A: Low fuel cost is the main attraction of heating with woodchips and pellets. Unlike fuel oil, propane, and natural gas, solid biomass fuels have a history of stable prices that are comparatively unaffected by global economics and political events.
Biomass is a locally available fuel source that increases the region’s energy independence and security while stimulating the local economy by keeping energy dollars circulating in the region rather than exporting them. Using wood also helps to support the forest products industry, creating markets, and forestry and agriculture jobs in the surrounding region.
Modern community-scale biomass systems burn cleanly, with virtually no visible emissions or odors, and, compared with modern residential-scale wood and pellet stoves, with far less emissions of particulate matter (PM), an exhaust product of wood combustion known for its adverse effects on human respiratory health. For example, over the course of a winter season, the heating plant of a 200,000 square foot wood-heated school in a cold northern climate produces about the same amount of PM as five residential-scale wood stoves.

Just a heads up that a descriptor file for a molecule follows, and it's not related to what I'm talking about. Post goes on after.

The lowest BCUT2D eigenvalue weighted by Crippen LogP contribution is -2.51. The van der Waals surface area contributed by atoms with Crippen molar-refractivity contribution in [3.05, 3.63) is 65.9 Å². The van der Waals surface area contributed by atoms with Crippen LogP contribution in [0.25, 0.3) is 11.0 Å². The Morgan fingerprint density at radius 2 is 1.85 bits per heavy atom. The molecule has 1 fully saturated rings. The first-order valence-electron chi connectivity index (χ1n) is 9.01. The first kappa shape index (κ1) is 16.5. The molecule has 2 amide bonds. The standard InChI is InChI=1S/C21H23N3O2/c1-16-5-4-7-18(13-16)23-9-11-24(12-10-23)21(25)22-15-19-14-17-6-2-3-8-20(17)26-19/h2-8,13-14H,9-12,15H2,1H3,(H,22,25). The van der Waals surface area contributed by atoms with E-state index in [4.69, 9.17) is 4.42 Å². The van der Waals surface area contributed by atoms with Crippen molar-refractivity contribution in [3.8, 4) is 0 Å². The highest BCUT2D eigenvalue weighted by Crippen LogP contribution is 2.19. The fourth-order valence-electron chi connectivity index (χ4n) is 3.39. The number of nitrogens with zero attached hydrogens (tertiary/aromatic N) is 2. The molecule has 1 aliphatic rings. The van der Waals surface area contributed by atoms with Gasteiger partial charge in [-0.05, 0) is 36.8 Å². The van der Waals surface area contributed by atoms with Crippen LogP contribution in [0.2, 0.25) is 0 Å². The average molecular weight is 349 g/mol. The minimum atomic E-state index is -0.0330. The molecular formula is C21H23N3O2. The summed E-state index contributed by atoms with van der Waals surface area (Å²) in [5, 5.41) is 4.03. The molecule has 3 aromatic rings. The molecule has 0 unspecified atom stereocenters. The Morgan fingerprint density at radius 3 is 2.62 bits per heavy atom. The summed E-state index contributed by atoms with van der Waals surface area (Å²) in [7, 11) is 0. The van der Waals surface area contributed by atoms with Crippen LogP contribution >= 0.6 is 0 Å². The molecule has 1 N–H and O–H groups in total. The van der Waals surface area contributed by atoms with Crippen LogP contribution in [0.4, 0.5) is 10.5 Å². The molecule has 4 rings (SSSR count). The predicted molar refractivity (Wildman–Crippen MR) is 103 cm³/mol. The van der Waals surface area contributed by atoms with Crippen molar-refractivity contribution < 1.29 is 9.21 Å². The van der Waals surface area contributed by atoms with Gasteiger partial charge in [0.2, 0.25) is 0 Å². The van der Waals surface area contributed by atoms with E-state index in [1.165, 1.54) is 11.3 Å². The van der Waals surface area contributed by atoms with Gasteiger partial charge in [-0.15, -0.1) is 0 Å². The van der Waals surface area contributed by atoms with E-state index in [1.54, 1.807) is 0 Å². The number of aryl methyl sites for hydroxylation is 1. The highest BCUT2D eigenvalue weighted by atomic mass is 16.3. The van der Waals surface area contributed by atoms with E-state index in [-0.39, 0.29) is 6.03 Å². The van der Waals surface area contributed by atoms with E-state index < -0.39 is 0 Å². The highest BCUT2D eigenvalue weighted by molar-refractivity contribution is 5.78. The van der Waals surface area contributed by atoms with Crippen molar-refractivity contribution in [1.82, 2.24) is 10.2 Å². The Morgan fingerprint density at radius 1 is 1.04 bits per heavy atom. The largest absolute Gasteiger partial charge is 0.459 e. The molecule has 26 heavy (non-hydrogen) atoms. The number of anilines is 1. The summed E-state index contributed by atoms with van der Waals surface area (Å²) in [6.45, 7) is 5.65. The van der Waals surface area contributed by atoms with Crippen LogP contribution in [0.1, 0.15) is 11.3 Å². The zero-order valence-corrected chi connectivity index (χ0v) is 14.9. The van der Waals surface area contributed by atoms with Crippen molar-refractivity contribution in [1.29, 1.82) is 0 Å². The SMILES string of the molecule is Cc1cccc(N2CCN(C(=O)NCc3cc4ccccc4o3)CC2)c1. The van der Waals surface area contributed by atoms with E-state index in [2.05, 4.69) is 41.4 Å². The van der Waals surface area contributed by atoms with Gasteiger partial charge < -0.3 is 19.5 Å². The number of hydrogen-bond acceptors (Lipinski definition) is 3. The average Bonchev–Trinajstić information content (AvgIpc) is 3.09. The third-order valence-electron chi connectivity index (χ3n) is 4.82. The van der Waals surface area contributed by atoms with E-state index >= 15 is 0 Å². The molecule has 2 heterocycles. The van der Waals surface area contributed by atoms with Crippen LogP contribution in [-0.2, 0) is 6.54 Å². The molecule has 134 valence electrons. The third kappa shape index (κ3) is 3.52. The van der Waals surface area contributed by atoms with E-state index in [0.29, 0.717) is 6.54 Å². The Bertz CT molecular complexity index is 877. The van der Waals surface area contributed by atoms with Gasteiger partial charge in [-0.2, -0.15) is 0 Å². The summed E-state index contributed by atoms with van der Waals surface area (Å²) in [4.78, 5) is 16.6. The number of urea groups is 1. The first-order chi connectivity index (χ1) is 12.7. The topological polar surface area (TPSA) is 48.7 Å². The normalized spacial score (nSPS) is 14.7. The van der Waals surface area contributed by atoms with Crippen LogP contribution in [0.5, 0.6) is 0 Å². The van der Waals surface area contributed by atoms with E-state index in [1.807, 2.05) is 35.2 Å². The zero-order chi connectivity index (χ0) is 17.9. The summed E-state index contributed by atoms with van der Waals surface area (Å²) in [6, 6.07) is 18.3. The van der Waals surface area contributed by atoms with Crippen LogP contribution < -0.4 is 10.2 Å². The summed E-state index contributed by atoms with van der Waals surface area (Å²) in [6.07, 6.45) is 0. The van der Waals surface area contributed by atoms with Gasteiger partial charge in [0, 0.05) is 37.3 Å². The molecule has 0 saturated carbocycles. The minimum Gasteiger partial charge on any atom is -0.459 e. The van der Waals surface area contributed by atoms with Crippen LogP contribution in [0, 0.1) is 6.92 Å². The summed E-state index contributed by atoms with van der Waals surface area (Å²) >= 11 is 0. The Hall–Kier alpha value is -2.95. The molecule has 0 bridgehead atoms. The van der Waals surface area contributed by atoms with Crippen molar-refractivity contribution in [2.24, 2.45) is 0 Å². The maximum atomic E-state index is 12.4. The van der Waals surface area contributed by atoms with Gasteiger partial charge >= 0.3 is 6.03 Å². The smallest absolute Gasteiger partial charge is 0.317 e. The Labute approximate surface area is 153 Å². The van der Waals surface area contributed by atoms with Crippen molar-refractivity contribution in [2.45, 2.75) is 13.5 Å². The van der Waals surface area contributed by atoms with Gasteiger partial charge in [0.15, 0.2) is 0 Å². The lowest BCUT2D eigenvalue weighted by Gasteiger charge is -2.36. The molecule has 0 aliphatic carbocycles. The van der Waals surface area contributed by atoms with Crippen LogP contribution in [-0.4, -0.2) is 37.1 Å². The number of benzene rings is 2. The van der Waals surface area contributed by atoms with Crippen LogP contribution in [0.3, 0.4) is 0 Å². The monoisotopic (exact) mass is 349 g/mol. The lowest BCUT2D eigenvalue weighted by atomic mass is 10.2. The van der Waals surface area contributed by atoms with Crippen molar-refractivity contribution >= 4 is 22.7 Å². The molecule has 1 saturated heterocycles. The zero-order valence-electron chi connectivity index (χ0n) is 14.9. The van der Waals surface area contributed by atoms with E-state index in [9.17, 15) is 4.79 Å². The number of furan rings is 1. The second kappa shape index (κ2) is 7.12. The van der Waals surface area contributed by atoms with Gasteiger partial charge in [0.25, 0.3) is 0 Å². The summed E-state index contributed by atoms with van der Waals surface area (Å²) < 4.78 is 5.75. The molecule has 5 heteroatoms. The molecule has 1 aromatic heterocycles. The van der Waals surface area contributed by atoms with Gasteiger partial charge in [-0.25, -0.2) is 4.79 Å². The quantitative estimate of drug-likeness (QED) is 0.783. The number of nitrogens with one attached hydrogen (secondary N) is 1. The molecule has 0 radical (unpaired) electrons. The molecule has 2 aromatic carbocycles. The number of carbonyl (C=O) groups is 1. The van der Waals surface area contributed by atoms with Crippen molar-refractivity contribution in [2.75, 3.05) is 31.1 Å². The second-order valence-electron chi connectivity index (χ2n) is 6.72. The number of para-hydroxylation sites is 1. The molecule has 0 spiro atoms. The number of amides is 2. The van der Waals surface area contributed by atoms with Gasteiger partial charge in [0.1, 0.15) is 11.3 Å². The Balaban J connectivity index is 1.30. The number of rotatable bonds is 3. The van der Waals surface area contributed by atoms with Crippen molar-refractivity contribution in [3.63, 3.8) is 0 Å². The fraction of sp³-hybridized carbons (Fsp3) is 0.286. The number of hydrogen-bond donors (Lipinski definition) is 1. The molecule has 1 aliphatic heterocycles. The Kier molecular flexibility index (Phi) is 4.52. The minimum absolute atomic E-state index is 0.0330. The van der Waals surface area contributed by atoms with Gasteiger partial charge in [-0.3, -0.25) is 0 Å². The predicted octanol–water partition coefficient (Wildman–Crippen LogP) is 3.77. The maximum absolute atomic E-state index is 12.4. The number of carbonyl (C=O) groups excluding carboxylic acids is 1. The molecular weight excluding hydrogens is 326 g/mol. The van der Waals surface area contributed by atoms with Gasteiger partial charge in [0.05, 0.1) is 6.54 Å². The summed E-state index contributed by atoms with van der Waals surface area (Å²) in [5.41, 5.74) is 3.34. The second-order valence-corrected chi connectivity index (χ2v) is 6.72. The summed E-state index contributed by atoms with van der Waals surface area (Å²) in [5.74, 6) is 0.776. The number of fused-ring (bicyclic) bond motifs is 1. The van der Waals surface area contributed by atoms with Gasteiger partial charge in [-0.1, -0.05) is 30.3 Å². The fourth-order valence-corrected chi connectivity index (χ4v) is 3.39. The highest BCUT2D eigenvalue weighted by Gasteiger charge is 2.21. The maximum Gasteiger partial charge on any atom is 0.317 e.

Burning wood for energy has a positive impact in moderating global climate change. Carbon dioxide (CO2) buildup in the atmosphere is a significant cause of global climate change. Fossil fuel combustion takes carbon that was locked away underground (as crude oil and gas) and transfers it to the atmosphere as CO2. When wood is burned, however, it recycles carbon that was already in the natural carbon cycle.